“Free flight demonstrations are planned for all of safety critical functions before the flight phase where these functions are needed,” noted one of 16 MOD FRR presentations acquired by L2, with this article covering two of the presentations.
“Far Field Rendezvous demonstrations are planned for Flight Day 3 and must be successfully completed prior to integrated options – including active and passive aborts (5), free drift and absolute GPS. To be reviewed by IMMT on FD6.”
Following approval to proceed, real time monitoring and discussions on the status of the flight will be carried out as the vehicle approaches the ISS, with the option to abort at any stage.
“Any issues – or failures to meet established success criteria – will result in rendezvous termination,” noted the Agenda 2 (Mission Overview) FRR presentation.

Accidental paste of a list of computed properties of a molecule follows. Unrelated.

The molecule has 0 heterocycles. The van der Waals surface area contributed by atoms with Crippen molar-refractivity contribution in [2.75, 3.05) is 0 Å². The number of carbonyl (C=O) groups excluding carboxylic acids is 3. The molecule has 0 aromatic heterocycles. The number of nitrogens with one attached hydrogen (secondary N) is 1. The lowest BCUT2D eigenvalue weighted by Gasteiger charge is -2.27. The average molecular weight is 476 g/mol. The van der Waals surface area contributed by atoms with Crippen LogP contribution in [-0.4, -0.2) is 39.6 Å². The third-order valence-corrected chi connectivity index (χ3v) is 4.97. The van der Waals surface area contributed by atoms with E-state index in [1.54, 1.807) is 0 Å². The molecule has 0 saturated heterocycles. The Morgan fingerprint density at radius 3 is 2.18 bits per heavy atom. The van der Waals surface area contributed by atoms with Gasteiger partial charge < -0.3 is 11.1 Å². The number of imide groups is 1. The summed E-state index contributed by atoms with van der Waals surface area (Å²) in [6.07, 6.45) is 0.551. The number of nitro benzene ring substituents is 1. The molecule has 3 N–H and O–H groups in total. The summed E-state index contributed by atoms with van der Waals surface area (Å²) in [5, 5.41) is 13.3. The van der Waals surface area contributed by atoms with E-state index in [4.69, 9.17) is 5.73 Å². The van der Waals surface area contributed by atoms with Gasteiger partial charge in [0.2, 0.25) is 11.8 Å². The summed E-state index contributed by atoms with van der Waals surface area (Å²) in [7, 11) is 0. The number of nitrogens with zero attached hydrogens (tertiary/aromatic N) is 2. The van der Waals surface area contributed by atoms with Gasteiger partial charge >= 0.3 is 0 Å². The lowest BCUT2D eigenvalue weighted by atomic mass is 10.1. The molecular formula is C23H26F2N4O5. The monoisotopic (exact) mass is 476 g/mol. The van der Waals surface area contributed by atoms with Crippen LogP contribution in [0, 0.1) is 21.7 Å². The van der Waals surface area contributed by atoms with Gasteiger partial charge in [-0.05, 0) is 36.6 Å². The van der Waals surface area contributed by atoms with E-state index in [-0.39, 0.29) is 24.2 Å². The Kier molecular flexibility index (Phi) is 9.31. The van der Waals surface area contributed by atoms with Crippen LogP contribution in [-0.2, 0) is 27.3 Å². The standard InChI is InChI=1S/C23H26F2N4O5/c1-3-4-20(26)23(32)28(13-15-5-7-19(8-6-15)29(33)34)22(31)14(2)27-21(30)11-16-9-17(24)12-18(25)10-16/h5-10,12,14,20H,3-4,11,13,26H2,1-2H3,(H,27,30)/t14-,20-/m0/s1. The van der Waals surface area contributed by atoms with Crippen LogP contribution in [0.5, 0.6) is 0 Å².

As would be expected, the approach of the vehicle – for the first time – to the Station, will be closely monitored. This in itself will require new operations to debut for both HTV controllers on the ground, and the crew onboard the ISS.
“New Operations: HTV Crew Monitoring (HCM) is performed during R-Bar operations. Consists of dynamic and static overlays viewed on RWS (Robotic Workstation) monitors using truss and MSS cameras,” added the Agenda 3 Flight Director FRR presentation.
“Considered a hazard control for loss of a single Rendezvous Sensor (RVS). Requires crew to monitor PROX range and RVS range during approach. Requires use of Inner Capture Volume (ICV). Terminate HTV approach if HTV exceeds upper limit of ICV. Confirmation that HTV is controlling within the ICV prior to HTV free drift.”
Again, a safe termination of the approach, in the event of a problem – such as LOS (Loss Of Signal) – is a priority for the safety of the ISS.
“HCM is also used to monitor approach corridor. Dynamic abort corridor. Inside 300m, if LOS with MCC-H (Mission Control Center, Houston) and HTV exceeds abort corridor, crew prime to initiate HTV abort,” added the presentation.
“Rendezvous can be terminated via an Abort or a No-Go command (i.e. no burn). Flight rules define burn Go/No-Go criteria based on system functionality and trajectory limits.